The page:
The only works that I know of are Nassim Taleb's other work. Fooled By Randomness and The Black Swan become reference material to be looked back upon after hearing AntiFragile.
Realizing how oblivious most of us are in regard to the exposure we have to "rare" events.
I listened to it in a very compressed amount of time, but I had already read it, and given quite a bit of thought. It is certainly really engaging.
Really a tremendously good investment of my time.
While a bit disjointed in the order of delivery, the author has a VERY valid thesis that is often overlooked in the American culture's view of what the world should look like... a hard listen for some, but a key point to remember for all business men & warriors.
The good: Taleb discusses some very interesting ideas. He is able to clearly articulate some abstract thoughts that I had sorta circled around in the past, but was never able to truly grasp or explain. The core ideas he states are the kind that can actually change your perspective of the world.
The bad: He is very pretentious and self-indulgent. Take this particular quote for example: "This argument, known as Hempel's raven paradox, was rediscovered by my friend the (thinking) mathematician Bruno Dupire during one of our intense meditating walks in London—one of those intense walk-discussions, intense to the point of our not noticing the rain. He pointed to a red Mini and shouted, 'Look, Nassim, look! No Black Swan!'". Apparently, he's so enlightened that he getting rained on doesn't even register with him? And he says this as a casual aside. Keep in mind, this anecdote kinda comes out of nowhere, is never brought up again, and doesn't even really illustrate the point he's trying to make. It's just obnoxious. There are a few different things like this too: he name drops obscure philosophers as though the average reader will be familiar with them, he lists a series of thoughts in Latin (saying "primo, secondo, terso" instead of "first, second, third"), brings up cocktail parties as though they're a weekly occurrence for most people, and so on. Weirdly, he insults people who are pretentious several times in the book.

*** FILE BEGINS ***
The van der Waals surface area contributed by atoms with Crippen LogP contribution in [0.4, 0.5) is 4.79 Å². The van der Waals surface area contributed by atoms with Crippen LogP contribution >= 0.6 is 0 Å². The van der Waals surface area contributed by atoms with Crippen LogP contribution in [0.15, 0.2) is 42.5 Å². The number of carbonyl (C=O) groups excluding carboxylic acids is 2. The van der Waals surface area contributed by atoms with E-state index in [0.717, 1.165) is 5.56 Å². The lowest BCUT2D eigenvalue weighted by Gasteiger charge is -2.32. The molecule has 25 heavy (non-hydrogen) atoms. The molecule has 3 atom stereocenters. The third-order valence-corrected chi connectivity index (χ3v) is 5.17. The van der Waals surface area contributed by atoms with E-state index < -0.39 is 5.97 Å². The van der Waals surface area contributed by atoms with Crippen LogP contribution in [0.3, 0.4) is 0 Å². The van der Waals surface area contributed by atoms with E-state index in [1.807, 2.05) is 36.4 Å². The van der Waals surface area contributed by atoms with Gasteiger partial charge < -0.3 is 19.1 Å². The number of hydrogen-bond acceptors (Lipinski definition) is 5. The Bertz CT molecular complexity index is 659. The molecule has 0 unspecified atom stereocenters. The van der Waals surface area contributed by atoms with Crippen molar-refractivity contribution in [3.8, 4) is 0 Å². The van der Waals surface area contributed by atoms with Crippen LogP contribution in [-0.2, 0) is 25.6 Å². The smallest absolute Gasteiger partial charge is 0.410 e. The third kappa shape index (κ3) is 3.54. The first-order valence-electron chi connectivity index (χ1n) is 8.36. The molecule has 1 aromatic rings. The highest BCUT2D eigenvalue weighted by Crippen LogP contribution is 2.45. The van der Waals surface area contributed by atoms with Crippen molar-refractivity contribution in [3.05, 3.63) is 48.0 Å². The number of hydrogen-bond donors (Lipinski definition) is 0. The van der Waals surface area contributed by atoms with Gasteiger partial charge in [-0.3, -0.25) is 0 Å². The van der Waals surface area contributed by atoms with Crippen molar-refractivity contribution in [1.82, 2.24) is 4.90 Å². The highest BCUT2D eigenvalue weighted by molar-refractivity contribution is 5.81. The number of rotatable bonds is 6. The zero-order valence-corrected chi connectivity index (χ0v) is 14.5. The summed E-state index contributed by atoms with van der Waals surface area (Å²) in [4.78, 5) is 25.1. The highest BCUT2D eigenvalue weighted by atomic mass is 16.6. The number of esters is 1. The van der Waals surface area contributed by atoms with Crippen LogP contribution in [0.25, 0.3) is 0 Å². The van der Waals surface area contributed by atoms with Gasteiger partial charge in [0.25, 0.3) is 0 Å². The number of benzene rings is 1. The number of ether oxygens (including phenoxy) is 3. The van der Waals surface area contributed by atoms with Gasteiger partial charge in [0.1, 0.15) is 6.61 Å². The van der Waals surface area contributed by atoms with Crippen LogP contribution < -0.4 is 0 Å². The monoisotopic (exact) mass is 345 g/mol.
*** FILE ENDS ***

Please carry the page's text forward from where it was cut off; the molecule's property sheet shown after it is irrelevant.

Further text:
In another bit of irony, he rallies against platonicities (basically, concepts that oversimplify more complicated and abstract realities). Yet, throughout the book, he invents dozens of new terms that seem to be oversimplifying things.
The narrator, for better or worse, seems to match the author's tone. He's very droll and tends to come off dismissive of others.
The book is all over the place. First, it's about him growing up in Lebanon, then he discusses a historical event, then he's using one metaphor, then another. There's a story he, at first, presents as though it was an actual account of author. Then a chapter later, he says it isn't. Then, he calls back to an earlier metaphor. It goes from math to philosophy to economics. It all becomes a blur. This book made me appreciate the writing of Malcolm Gladwell a lot more.
Overall: if you're very interested, check it out. I would recommend Nate Silver's "The Signal and the Noise" or something by Malcolm Gladwell before this though.